Sunday, July 24, 2005

Some things need to die; TAB cola, UV sun lamps, Brita pitchers, paper airline tickets, PDAs, the NHL.

Recently Wired magazine ran a feature article on "Saving the Pentagon's Killer Chopper-Plane" (July 2005). It's a great article, well researched and balanced. But it did strike me as a bit of advocating technology for technology's sake, which of course is somewhat what Wired is all about That's okay. But while the V-22 may finally be poised after 22 years and $16B to actually perform more-or-less as designed, the time has also come to ask "is it time for the V-22 to die?"

Never give a SECNAV a blank check

The V-22's origins spring from the halcyon spending days of the Reagan administration. When Reagan won the Presidency in 1980, he and SECDEF Caspar Weinberger immediately began the largest peace-time military build-up in history. Suddenly EVERYTHING was affordable and needed. And every branch of the Armed Services rushed-in to get their toys on the wish list.

The Air Force immediately ordered 100 B-1's (which they are now desperately trying to unload) AND the ill-fated MX missile. Furthermore, they undertook developing both the B-2 and the F-22 stealth aircraft programs. (What a monetary black-hole these have been!). The Army immediately set out to field a stealthy helicopter, the ill-fated Comanche, as well as a significant force structure build up, more artillery, etc.

But it was the Navy, led by charismatic SECNAV John Lehman, that was by far the most accomplished at winning the DoD budget game. A 600-ship Navy became the rallying cry; necessitating additional carrier air wings, a new stealth attack aircraft (the ill-fated A-12), a new submarine class, a new destroyer class, upgrades to the aging but beloved A-6 (the "F" model), accelerated F/A-18 procurement, construction of new Naval Stations around the country (Lehman called it "strategic home porting"; opponents preferred "strategic home porking"), the F-14D Super Tomcat...my god, the Christmas list was endless. And on that list was the V-22 Osprey.

Egos in the E-Ring

I point this out to indicate that the birth of the V-22 Osprey did not spring, as the Wired article implies, from the ill-fated Iranian Hostage Rescue operation in 1980 and a subsequent demonstration of the diminutive XV-15 in Paris. (Notice how often the phrase "ill-fated" turns up here?). No...it was not the operational needs of the USMC that drove the V-22 procurement action, it was the simple DoD habit of grabbing as much of the cake as you can; and the more toys that are on your want list, the better your chances of getting a few of them for Christmas. If you can imagine it existing, then on the budget it goes!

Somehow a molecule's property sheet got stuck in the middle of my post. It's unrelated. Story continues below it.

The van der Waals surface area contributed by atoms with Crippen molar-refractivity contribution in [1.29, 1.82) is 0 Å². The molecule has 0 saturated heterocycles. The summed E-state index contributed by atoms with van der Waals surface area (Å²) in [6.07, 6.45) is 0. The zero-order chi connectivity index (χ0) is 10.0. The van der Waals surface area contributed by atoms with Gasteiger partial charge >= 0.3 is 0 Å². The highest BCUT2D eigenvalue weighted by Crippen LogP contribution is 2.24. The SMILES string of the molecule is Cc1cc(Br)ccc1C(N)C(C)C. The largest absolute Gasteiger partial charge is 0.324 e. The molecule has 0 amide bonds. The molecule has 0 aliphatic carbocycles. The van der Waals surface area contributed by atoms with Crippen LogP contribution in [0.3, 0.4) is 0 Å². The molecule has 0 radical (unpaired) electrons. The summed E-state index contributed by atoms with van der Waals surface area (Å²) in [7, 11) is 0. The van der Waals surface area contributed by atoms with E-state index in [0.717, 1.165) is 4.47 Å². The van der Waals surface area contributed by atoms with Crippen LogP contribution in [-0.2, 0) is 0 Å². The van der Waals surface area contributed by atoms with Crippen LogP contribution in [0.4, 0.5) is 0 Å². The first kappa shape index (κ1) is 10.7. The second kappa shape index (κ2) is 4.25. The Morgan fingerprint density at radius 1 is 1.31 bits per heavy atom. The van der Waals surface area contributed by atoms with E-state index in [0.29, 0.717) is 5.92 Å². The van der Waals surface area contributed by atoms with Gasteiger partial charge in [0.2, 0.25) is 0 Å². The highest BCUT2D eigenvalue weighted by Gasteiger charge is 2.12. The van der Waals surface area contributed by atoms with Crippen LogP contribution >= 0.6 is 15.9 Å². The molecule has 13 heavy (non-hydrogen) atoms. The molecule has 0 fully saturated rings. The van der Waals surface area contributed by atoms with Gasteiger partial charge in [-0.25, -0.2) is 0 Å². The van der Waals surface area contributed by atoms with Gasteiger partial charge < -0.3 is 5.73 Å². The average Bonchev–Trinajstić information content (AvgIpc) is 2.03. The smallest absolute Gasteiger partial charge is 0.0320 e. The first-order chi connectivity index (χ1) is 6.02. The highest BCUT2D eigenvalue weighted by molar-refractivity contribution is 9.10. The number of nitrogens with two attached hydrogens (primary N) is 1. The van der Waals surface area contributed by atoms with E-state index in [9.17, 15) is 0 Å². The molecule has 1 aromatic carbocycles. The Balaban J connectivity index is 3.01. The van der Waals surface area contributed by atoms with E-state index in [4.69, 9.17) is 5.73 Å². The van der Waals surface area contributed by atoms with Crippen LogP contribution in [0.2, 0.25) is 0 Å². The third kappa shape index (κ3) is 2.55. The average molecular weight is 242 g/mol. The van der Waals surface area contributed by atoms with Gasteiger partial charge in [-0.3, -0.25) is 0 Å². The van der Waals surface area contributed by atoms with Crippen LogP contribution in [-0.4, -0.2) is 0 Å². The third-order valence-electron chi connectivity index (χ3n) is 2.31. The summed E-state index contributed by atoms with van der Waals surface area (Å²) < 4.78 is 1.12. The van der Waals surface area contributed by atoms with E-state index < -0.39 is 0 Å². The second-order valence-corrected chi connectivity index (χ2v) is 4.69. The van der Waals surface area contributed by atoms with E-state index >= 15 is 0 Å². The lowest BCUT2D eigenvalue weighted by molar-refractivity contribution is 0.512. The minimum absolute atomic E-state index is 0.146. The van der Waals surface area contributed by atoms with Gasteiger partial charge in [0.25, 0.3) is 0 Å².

So let's not try to justify a 22-year/$16B research program that has cost the lives of 30 brave servicemen with some unlikely-to-be-repeated-again hostage rescue mission from 25 years ago. No. The V-22 was just another of the many DoD "programs of excess" flooding the E-ring in the 1980s. And it has lived on because DoD and USMC decision makers have invested so much pride, so much ego, so much money...that even when it's clear that the cost of procurement and operation will far exceed any return in warfare capability.

New Helicopters Oui! V-22 Non!

Don't misread my intent. As a former Naval pilot, I have spent many hours riding in ancient CH-46 Sea Knights operated by the USN and USMC. God knows we need to replace this old, slow nightmare of a helicopter! And therein lies the tragedy of the very existence of the V-22 program today. Had wiser men intervened, the USMC/USN could have purchased hundreds of readily available helicopters for the price of the V-22 program to date (>$16 billion and counting), and we haven't even begun to actually buy the damn aircraft!...